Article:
|Author||Robert Venturi, Denise Scott Brown, and Steven Izenour|
|Cover artist||Muriel Cooper|
Published in English
In March 1968, Robert Venturi and Denise Scott Brown wrote and published "A Significance for A&P Parking Lots, or Learning from Las Vegas" (Architectural Forum, March 1968). That following fall, the two created a research studio for graduate students at Yale School of Art and Architecture. The studio was called "Learning from Las Vegas, or Form Analysis as Design Research".
Izenour, a graduate student in the studio, accompanied his senior tutor colleagues, Venturi and Scott Brown, to Las Vegas in 1968 together with nine students of architecture and four planning and graphics students to study the urban form of the city.
Las Vegas was regarded as a "non-city" and as an outgrowth of a "strip", along which were placed parking lots and singular frontages for gambling casinos, hotels, churches and bars. The research group studied various aspects of the city, including the commercial vernacular, lighting, patterns, styles, and symbolism in the architecture. Venturi and Scott Brown created a taxonomy for the forms, signs, and symbols they encountered. The two were inspired by the emphasis on sign and symbol they found on the Las Vegas strip. The result was a critique of Modern architecture, demonstrated most famously in the comparison between the "duck" and "decorated shed."
The "duck" represents a large part of modernist architecture, which was expressive in form and volume. In contrast, the "decorated shed" relies on imagery and sign. Virtually all architecture before the Modern Movement used decoration to convey meaning, often profound but sometimes simply perfunctory, such as the signage on medieval shop fronts. Only Modernist architecture eschewed such ornament, relying only on corporeal or structural elements to convey meaning. As such, argued the authors, Modern buildings became mute and vacuous, especially when built for corporate or government clients.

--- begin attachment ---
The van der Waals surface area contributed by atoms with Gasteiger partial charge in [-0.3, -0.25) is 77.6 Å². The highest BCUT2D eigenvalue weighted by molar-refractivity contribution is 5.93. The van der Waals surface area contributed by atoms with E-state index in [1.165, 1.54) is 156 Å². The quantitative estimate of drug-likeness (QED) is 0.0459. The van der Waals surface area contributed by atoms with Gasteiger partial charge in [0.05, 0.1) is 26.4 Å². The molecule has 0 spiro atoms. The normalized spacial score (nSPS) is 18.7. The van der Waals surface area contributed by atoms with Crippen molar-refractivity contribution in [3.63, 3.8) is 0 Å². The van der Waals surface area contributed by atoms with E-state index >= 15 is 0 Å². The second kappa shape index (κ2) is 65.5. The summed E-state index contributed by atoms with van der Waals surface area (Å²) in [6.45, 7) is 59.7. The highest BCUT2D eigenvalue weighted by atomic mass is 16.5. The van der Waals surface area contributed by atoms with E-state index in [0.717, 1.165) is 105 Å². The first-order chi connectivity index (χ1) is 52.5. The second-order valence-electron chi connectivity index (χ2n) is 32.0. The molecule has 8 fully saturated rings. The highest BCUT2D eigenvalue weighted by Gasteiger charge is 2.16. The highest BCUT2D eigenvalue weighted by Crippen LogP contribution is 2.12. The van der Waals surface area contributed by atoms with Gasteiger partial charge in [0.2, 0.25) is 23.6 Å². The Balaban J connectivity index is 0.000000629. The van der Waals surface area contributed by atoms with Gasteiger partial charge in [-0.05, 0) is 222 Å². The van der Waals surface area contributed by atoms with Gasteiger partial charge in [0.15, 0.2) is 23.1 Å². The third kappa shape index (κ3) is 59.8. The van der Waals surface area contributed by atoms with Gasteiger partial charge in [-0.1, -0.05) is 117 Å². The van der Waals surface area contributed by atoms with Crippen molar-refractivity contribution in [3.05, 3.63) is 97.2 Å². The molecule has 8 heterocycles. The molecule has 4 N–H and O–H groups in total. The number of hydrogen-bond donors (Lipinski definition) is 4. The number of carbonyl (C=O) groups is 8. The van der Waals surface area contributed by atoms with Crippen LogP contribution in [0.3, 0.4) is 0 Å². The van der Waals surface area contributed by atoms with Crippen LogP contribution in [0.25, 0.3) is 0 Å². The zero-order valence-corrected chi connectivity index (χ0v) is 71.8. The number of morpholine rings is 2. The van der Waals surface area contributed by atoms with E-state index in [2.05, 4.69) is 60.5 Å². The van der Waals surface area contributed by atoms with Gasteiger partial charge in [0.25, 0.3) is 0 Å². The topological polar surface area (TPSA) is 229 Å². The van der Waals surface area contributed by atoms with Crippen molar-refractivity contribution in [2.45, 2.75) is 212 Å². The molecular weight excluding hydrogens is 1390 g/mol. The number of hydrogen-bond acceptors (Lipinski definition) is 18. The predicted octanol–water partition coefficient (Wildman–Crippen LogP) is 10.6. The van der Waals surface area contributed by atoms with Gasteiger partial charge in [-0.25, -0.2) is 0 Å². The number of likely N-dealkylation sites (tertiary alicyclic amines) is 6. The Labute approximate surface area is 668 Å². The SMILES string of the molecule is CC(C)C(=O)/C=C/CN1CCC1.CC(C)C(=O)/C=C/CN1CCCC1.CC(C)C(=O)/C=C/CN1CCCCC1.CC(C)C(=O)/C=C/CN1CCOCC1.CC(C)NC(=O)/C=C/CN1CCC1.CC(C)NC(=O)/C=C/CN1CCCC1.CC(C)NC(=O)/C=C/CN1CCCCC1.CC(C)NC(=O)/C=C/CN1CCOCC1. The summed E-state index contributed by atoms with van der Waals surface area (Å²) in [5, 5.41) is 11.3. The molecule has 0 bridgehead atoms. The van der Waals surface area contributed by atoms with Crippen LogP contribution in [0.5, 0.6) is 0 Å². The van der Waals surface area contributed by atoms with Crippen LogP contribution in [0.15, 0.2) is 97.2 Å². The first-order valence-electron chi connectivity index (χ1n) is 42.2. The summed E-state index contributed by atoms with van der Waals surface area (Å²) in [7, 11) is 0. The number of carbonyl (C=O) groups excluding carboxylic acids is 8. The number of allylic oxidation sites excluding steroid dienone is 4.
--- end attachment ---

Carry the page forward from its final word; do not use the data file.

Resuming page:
Learning from Las Vegas caused a stir in the architectural world upon its publication, as it was hailed by progressive critics for its bold indictment of Modernism, and by the status quo as blasphemous. A split among young American architects occurred during the 1970s, with Izenour, Venturi, Robert A.M. Stern, Charles Moore, and Allan Greenberg defending the book as "The Greys", and Richard Meier, Peter Eisenman, John Hejduk, and Michael Graves writing against its premises as "The Whites." It became associated with post-modernism when magazines such as Progressive Architecture published articles citing its influence on the younger generation. Tom Wolfe's often-pilloried book, From Bauhaus to Our House, praises Venturi, Scott Brown, and Izenour for their stand against heroic Modernism.
From October 29, 2009 to February 5, 2010, "What We Learned: The Yale Las Vegas Studio" and "The Work of Venturi, Scott Brown & Associates" were exhibited at the Yale School of Architecture gallery, with approximately 100 photographs from Las Vegas taken during the October 1968 trip that would underpin the research by Mr. Venturi and Ms. Scott Brown. The exhibitions were accompanied by an informational leaflet and interview. "What We Learned" originated at the Museum im Bellpark (Kriens, Switzerland) and had been exhibited at the Deutsches Architekturmuseum in Frankfurt, Germany.
The authors felt the original 1972 edition was "too monumental for a text that praised the ugly and ordinary over the heroic and monumental" and offered a revised edition, later published as a more modest paperback in 1977. The original 1972 large-format edition was designed by Muriel Cooper for MIT Press and became a design icon in its own right after it fell out of print. In 2017, MIT Press began offering a facsimile edition of the 1972 original with a preface by Denise Scott Brown explaining the reservations the authors had with the original edition. The cost of the first edition was also cited as a reason to allow Mr. Venturi and Ms. Scott Brown to redesign the book.